The Haines Assembly will give the FY20 budget a third read tonight. One piece of the pie is set aside for capital improvements to the public safety building.
“It’s gonna stop right there and hang up,” said Al Giddings, the Haines Borough Volunteer Fire Department Chief.
We’re standing next to a fire engine and watching the motor that opens the bay door turn… but the door is only halfway down and not moving. A bay door is basically a garage door for fire engines. There’s money set aside in the borough budget to replace these warped and water-legged doors.
“We know that it’s such a tight time financially, but I think it would be a good investment, ” said Giddings.
So far the doors have worked when they’re needed, but Giddings is concerned that they could hold up an emergency call.
“This particular door stops quite often or jams up, so we’ve had some firefighters who said, ‘Well the engines will drive right through that if it doesn’t work, but…”
As dramatic as crashing a firetruck through the public safety building doors might be, the borough is working to avoid an action sequence worthy of a summer blockbuster.
This isn’t the only improvement the building needs. Borough Manager Debra Schnabel has been working since the first days of her tenure to get the peeling building repainted.
“We’ve got to paint this public safety building its just horrendous,” she said.
“It looks like we don’t care as a community.”
But Public Facilities Director Brad Ryan thought the cost to benefit ratio of a new paint job paled in comparison to another idea.
“They had this idea of sheathing the building and they had been putting money intothe budget, like $50,000 a year towards that project.”
Ryan’s concern was that the paint would be peeling off again in a couple of years. He convinced Schnabel that metal sheathing would be a longer term solution.
For an additional $150,000, he argued they could sheathe the building and take care of a mounting list of maintenance woes, including the bay doors atthe fire hall.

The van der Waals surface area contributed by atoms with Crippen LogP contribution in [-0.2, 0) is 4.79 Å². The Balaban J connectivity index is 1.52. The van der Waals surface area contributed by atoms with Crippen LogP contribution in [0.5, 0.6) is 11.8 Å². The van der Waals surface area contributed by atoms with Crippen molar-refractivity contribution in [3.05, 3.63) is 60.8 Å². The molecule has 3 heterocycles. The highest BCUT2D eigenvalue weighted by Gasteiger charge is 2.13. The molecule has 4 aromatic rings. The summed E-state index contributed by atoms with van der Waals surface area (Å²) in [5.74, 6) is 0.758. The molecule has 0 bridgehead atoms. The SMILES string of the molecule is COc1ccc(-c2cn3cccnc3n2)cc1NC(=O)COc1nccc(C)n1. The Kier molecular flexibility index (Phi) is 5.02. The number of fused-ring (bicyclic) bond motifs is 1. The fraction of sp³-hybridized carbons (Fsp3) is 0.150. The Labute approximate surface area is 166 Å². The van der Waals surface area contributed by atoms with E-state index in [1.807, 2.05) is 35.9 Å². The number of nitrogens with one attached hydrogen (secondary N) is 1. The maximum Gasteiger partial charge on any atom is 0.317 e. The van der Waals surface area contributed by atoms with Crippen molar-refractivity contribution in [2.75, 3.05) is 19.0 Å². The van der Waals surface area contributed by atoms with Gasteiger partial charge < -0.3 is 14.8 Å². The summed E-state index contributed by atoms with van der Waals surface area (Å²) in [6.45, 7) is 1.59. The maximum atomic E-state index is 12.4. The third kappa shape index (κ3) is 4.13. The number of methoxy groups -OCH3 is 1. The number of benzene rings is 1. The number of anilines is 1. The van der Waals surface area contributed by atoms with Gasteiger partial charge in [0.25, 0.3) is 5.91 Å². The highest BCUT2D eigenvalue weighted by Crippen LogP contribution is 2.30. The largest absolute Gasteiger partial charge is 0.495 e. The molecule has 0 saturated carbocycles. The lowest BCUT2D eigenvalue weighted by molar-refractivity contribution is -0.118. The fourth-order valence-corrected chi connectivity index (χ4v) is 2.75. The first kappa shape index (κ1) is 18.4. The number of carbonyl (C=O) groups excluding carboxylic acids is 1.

“This building is very important and we need to invest in it or move on,” said Ryan.
Assembly chambers, the fire department, the police station, the jail, dispatch, borough servers, the morgue… It’s all in the public safety building.
“I felt like if we pulled a little more funds we could get a lot more service out of it,” Ryan said.
“And if we wrap this package all together, it’s the first step in making this building functional.
The full package of improvements includes new windows, new doors, metal sheathing for the building, electrical upgrades, an air conditioning unit to keep the servers and the morgue from overheating, those bay doors for the fire department, and even an ADA-accessible bathroom adjacent to assembly chambers.
Ryan acknowledges people may not want to spend the money right now—state budget cuts mean municipalities are taking on greater financial responsibilities this year. But he says these improvements will extend the life of the building.
All of those upgrades will cost in the range of half a million dollars.
“The alternative is somewhere in the millions to replace it. Ten million, fifteen million… which is a huge investment. So, while a half a million might sound like a lot, comparatively speaking, it’s probably not,” said Ryan.
His next step is to put out a request for proposals and hire a contractor. The goal is to have the project done by Summer of 2021. Many of the upgrades are due to a moisture issue that he’s been addressing.
“People aren’t aware of the moisture issues in the building,” he said.
He’s hoping to put in a few more vents and is considering better drainage around the building.
The manager’s budget allocates money for the upgrades as capital improvements projects. The FY20 budget will get its third reading at the Haines Assembly meeting Tuesday, June 11th.